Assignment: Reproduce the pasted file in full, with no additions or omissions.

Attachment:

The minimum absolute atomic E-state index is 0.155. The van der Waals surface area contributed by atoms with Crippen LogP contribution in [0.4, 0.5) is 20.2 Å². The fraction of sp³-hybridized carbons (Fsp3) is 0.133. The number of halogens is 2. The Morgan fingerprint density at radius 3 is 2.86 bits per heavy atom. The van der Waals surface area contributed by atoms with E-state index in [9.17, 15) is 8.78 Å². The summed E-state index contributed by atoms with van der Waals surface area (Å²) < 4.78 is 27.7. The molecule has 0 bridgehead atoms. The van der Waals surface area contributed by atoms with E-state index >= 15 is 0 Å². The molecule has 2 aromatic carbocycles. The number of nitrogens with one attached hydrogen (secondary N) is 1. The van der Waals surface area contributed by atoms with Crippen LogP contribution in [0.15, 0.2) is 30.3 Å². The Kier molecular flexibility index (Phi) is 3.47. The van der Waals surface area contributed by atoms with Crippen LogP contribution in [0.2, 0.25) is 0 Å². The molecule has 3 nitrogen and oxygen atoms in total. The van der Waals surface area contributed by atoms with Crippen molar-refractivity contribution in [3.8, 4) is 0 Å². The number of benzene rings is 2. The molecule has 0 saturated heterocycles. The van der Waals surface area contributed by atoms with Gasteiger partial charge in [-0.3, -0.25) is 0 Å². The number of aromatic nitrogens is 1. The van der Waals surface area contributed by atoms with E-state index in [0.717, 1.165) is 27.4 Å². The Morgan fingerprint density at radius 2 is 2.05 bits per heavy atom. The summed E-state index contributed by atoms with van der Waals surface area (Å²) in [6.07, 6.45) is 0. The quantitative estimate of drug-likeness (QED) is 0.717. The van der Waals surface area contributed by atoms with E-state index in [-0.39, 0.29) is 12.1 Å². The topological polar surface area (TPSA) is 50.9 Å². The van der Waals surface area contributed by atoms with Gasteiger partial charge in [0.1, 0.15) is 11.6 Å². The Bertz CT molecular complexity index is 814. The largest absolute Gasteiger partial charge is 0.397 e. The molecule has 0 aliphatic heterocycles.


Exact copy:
The minimum absolute atomic E-state index is 0.155. The van der Waals surface area contributed by atoms with Crippen LogP contribution in [0.4, 0.5) is 20.2 Å². The fraction of sp³-hybridized carbons (Fsp3) is 0.133. The number of halogens is 2. The Morgan fingerprint density at radius 3 is 2.86 bits per heavy atom. The van der Waals surface area contributed by atoms with E-state index in [9.17, 15) is 8.78 Å². The summed E-state index contributed by atoms with van der Waals surface area (Å²) < 4.78 is 27.7. The molecule has 0 bridgehead atoms. The van der Waals surface area contributed by atoms with E-state index >= 15 is 0 Å². The molecule has 2 aromatic carbocycles. The number of nitrogens with one attached hydrogen (secondary N) is 1. The van der Waals surface area contributed by atoms with Crippen LogP contribution in [0.15, 0.2) is 30.3 Å². The Kier molecular flexibility index (Phi) is 3.47. The van der Waals surface area contributed by atoms with Crippen LogP contribution in [0.2, 0.25) is 0 Å². The molecule has 3 nitrogen and oxygen atoms in total. The van der Waals surface area contributed by atoms with Crippen molar-refractivity contribution in [3.8, 4) is 0 Å². The number of benzene rings is 2. The molecule has 0 saturated heterocycles. The van der Waals surface area contributed by atoms with Gasteiger partial charge in [-0.3, -0.25) is 0 Å². The number of aromatic nitrogens is 1. The van der Waals surface area contributed by atoms with E-state index in [0.717, 1.165) is 27.4 Å². The Morgan fingerprint density at radius 2 is 2.05 bits per heavy atom. The summed E-state index contributed by atoms with van der Waals surface area (Å²) in [6.07, 6.45) is 0. The quantitative estimate of drug-likeness (QED) is 0.717. The van der Waals surface area contributed by atoms with E-state index in [-0.39, 0.29) is 12.1 Å². The topological polar surface area (TPSA) is 50.9 Å². The van der Waals surface area contributed by atoms with Gasteiger partial charge in [0.1, 0.15) is 11.6 Å². The Bertz CT molecular complexity index is 814. The largest absolute Gasteiger partial charge is 0.397 e. The molecule has 0 aliphatic heterocycles.